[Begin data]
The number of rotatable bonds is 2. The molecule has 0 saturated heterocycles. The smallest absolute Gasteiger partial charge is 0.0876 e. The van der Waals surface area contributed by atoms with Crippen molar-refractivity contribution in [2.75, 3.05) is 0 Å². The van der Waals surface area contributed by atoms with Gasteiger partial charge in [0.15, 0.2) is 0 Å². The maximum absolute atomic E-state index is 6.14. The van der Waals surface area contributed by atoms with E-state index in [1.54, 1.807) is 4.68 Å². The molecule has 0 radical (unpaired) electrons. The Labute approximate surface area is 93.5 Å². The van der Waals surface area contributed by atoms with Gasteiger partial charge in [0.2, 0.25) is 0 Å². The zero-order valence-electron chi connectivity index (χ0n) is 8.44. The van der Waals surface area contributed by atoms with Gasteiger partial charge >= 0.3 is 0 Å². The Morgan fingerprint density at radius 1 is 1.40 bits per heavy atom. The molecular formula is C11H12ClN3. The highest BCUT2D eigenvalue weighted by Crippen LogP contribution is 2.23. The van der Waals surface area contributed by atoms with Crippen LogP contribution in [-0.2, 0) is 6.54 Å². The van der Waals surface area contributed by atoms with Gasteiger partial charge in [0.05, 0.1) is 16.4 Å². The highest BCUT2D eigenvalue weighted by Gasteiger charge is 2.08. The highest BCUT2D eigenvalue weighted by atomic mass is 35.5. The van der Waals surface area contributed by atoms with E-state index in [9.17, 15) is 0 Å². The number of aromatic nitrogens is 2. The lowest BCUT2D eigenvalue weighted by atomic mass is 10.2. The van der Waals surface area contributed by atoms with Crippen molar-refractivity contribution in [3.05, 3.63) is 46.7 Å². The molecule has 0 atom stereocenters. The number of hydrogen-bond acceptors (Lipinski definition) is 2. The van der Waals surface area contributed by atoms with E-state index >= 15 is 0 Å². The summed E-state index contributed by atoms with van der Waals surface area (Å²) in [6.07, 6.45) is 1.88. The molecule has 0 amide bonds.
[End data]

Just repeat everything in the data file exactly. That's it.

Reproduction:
The number of rotatable bonds is 2. The molecule has 0 saturated heterocycles. The smallest absolute Gasteiger partial charge is 0.0876 e. The van der Waals surface area contributed by atoms with Crippen molar-refractivity contribution in [2.75, 3.05) is 0 Å². The van der Waals surface area contributed by atoms with Gasteiger partial charge in [0.15, 0.2) is 0 Å². The maximum absolute atomic E-state index is 6.14. The van der Waals surface area contributed by atoms with E-state index in [1.54, 1.807) is 4.68 Å². The molecule has 0 radical (unpaired) electrons. The Labute approximate surface area is 93.5 Å². The van der Waals surface area contributed by atoms with Gasteiger partial charge in [0.2, 0.25) is 0 Å². The zero-order valence-electron chi connectivity index (χ0n) is 8.44. The van der Waals surface area contributed by atoms with Gasteiger partial charge >= 0.3 is 0 Å². The Morgan fingerprint density at radius 1 is 1.40 bits per heavy atom. The molecular formula is C11H12ClN3. The highest BCUT2D eigenvalue weighted by Crippen LogP contribution is 2.23. The van der Waals surface area contributed by atoms with Crippen LogP contribution in [-0.2, 0) is 6.54 Å². The van der Waals surface area contributed by atoms with Gasteiger partial charge in [0.05, 0.1) is 16.4 Å². The highest BCUT2D eigenvalue weighted by Gasteiger charge is 2.08. The highest BCUT2D eigenvalue weighted by atomic mass is 35.5. The van der Waals surface area contributed by atoms with E-state index in [9.17, 15) is 0 Å². The number of aromatic nitrogens is 2. The lowest BCUT2D eigenvalue weighted by atomic mass is 10.2. The van der Waals surface area contributed by atoms with Crippen molar-refractivity contribution in [3.05, 3.63) is 46.7 Å². The molecule has 0 atom stereocenters. The number of hydrogen-bond acceptors (Lipinski definition) is 2. The van der Waals surface area contributed by atoms with E-state index >= 15 is 0 Å². The summed E-state index contributed by atoms with van der Waals surface area (Å²) in [6.07, 6.45) is 1.88. The molecule has 0 amide bonds.